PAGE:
General control mechanism, Zoning-statutory plans, Density control—plot ratio and site coverage, Building control—regulations, open space, prescribed windows, Planning control—urban design guide plans and planning application, Lease modification—development charge, Environmental control.

Third stage of the research methodology was a questionnaire followed with structured interviews. Based on thorough literature review, a set of questions was generated. The questions mainly focus on the issues and possible improvements on the development control legal framework for dense urban development in Hong Kong. A preliminary set of interview questions was designed in the form of questionnaire, which was sent to target samples of architects, planners and developers. The quantitative data collected from the questionnaires highlight issues for further study and help to refine the interview questions for follow-up structured interviews. Those respondents indicating willingness to take part in the research were conducted with face-to-face interviews, which provide rich qualitative data and clarify some of the queries found in the questionnaires. 4.3. Sampling and questionnaire design From the literature review, the issues identified were divided into five areas, namely the leasehold system, zoning control, building control, environmental control and overall legal system for urban development. For a pilot test, preliminary interviews with two experts in the study field were then carried out to brainstorm for other issues that have not been identified by the research team and to obtain feedback on the constraints in the existing development control legal framework for urban development. 100 copies of the refined questionnaire were sent to architects, planners and developers who were active in urban development in Hong Kong. 31 questionnaires were returned representing a 31% respond rate. The target respondents were randomly selected from the list of the Hong Kong Institute of Architects’ (HKIA) Architects Practices and the Hong Kong Institute of Planners’ (HKIP) Website. According to the additional information obtained from the questionnaire, the structured interview questions were then modified and refined. The following is a summary of the sustainable dense urban development criteria mentioned in the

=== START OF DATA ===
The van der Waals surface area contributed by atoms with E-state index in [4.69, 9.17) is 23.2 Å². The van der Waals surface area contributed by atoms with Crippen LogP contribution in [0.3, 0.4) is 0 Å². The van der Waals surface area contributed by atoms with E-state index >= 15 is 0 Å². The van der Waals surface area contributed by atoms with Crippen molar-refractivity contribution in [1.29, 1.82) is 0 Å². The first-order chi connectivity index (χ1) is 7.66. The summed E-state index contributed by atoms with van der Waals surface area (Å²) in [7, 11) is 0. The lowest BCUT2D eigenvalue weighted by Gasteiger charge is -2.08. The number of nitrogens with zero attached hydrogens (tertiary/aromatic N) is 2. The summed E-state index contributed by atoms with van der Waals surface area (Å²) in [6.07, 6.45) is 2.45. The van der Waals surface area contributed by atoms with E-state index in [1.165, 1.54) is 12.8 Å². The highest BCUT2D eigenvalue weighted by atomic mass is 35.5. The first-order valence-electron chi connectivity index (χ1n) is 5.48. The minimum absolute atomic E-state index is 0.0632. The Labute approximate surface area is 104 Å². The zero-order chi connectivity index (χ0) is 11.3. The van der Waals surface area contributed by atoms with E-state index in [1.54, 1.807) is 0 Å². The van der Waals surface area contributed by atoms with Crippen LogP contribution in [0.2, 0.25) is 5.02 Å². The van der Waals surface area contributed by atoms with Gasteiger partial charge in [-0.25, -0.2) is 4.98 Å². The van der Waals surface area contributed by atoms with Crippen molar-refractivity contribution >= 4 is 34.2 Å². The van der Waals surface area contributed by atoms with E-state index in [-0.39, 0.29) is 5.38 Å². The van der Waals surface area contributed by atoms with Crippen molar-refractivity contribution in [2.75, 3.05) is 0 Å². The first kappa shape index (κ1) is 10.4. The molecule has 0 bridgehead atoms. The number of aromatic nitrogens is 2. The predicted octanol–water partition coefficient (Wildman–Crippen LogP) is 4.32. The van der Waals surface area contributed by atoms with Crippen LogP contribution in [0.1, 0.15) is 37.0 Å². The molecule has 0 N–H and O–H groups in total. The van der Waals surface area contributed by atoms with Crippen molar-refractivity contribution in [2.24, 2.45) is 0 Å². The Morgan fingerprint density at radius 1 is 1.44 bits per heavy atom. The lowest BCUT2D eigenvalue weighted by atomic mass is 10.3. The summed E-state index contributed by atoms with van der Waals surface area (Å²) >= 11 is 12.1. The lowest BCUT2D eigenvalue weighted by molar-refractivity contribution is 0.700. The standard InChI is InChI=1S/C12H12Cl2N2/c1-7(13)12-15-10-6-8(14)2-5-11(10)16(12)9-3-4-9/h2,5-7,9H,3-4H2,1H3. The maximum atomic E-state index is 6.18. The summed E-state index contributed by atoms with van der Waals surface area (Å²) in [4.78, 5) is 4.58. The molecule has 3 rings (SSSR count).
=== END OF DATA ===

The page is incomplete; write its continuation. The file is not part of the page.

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Table 2 Sustainable dense urban development criteria and the corresponding issues in the development control legal framework in Hong Kong Sustainable criteria

Corresponding issues identified in the research study

Related interview question no.

Provide adequate housing.

Determine housing demand. Determine development capacity. Issue of downzoning.

4, 11, 12, 13

Provide quality living space.

Enhance quality of living and minimum regulation standard.

8, 9, 12

Provide adequate open spaces within a healthy environment.

Bonus plot ratio provision, prescribed window provision.

8, 11

Develop a centralised, selfcontained urban city where the population is well served by the public transport system.

Constant review of the OZP.

5

Cultural vibrancy should be enhanced by the integration of old and new developments.

Mixed-use zoning, transfer of development potential.

6, 7

More emphasis on threedimensional control on development.

‘‘Three-dimensional’’ planning and massing of overall urban space.

10

Respect the characteristics of a locality.

Enhance urban design scheme; facilitate good use of land.

10, 7, 14

Overlapping and discrepancies of development control.

1, 2

Issues related to administrative matters

research framework section of this paper (Table 2). It also confirms that issues relating to the criteria have been incorporated into the corresponding interview questions.

5. Analysis and findings 5.1. Data analysis 5.1.1. Quantitative data The questionnaire consisted of 15 questions (see Appendix A). Respondents were required to indicate their opinions on each of the statements. According to their opinions, a 5-point Likert

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Table 3 Issues in development control legal framework as identified in the research Issue statements